02/27/2015 07:57 pm ET

Here's What Will Happen If The DHS Shuts Down

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Feb 27 (Reuters) - The U.S. Congress was scrambling before a deadline at midnight on Friday to pass a $39.7 billion funding bill for the Department of Homeland Security, which is charged with securing U.S. borders, airports and coastal waters.

The following is a rundown of what would likely happen if spending authority at the U.S. domestic security agency is allowed to expire, based on the agency's own contingency plans and congressional researchers:


Most DHS employees would stay on the job, especially those involved in securing and protecting airports, borders and other ports of entry into the United States.

Transportation Security Administration passenger screenings and the Federal Air Marshal Service would continue uninterrupted as would Coast Guard operations and disaster relief.

In all, DHS has designated about 85 percent of its workforce, or around 200,000 people, as 'exempt' from furlough because they are involved in protecting human life and property or are funded by other sources, such as customs fees. But while these people would be required to work, they would not be paid until a new funding bill is signed into law.


DHS has said it expects to idle about 30,000 employees not serving in frontline operations. Activities such as procurement, hiring, training and administrative support would be hardest hit.

DHS said "the bulk" of its management would be furloughed, including many people dedicated to the command and coordination of domestic anti-terrorism activities.

E-Verify, an automated computer system that companies use to check the citizenship and visa status of prospective employees, would be shut down.


U.S. Citizenship and Immigration Services, targeted by Republican efforts to block Democratic President Barack Obama's 2012 and 2014 immigration orders, would ironically be the least affected by a DHS funding lapse. It would keep 98 percent of its roughly 12,500 employees on the job because it is funded almost entirely from fees paid by applicants, according to the Congressional Research Service.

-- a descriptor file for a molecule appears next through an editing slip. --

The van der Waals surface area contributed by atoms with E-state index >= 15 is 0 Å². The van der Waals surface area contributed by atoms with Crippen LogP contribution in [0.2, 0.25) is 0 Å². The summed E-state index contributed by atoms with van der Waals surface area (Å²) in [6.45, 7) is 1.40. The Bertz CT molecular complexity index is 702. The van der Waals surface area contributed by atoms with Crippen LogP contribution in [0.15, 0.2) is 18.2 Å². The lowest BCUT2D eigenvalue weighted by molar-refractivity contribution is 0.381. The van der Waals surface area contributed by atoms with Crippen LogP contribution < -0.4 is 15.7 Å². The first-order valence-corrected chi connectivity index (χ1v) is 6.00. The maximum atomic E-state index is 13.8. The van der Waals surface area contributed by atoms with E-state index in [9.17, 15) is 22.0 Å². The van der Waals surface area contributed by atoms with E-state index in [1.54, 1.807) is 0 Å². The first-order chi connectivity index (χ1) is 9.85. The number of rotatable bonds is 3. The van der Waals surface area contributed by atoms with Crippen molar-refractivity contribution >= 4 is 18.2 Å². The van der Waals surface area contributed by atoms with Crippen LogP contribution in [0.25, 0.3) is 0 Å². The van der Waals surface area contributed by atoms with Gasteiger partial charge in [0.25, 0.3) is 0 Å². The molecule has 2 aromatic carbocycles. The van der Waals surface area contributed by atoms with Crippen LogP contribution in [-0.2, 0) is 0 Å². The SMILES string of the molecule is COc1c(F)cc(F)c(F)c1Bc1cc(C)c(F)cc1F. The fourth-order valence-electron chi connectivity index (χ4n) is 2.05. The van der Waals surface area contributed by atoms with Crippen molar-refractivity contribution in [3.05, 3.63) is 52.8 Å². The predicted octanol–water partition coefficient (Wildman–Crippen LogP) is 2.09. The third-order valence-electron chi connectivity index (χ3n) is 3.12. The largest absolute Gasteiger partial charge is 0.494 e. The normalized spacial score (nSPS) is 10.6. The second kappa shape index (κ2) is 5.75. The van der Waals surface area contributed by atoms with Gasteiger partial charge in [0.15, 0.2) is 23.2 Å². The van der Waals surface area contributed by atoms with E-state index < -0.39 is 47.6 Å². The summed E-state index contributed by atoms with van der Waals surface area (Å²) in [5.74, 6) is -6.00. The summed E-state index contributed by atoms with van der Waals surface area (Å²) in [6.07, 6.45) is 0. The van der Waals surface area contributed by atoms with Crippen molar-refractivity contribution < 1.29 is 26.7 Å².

USCIS had planned to start taking applications for one of Obama's orders on Feb. 18, but this was halted by a temporary federal court order issued in Texas.


Homeland Security awards about $2.3 billion in grants annually to state and local police and fire departments and other first responder groups to help them prepare and train for emergencies and disasters and to help secure big events such as the Superbowl. It would stop distributing these, hampering training and preparedness.

Should any disasters occur during a shutdown, The Federal Emergency Management Agency would have to limit its preparation activities and pare back personnel it sends into the field.


A lapse or short-term extension of DHS spending authority would deny a $400 million budget increase for the agency this year, which would help pay for more border patrol agents and customs officers and new border security technology - Republican priorities.

Funding for new detention centers for thousands of child migrants also would be lost or delayed until a full DHS spending bill is approved. (Compiled by David Lawder; Editing by Grant McCool)



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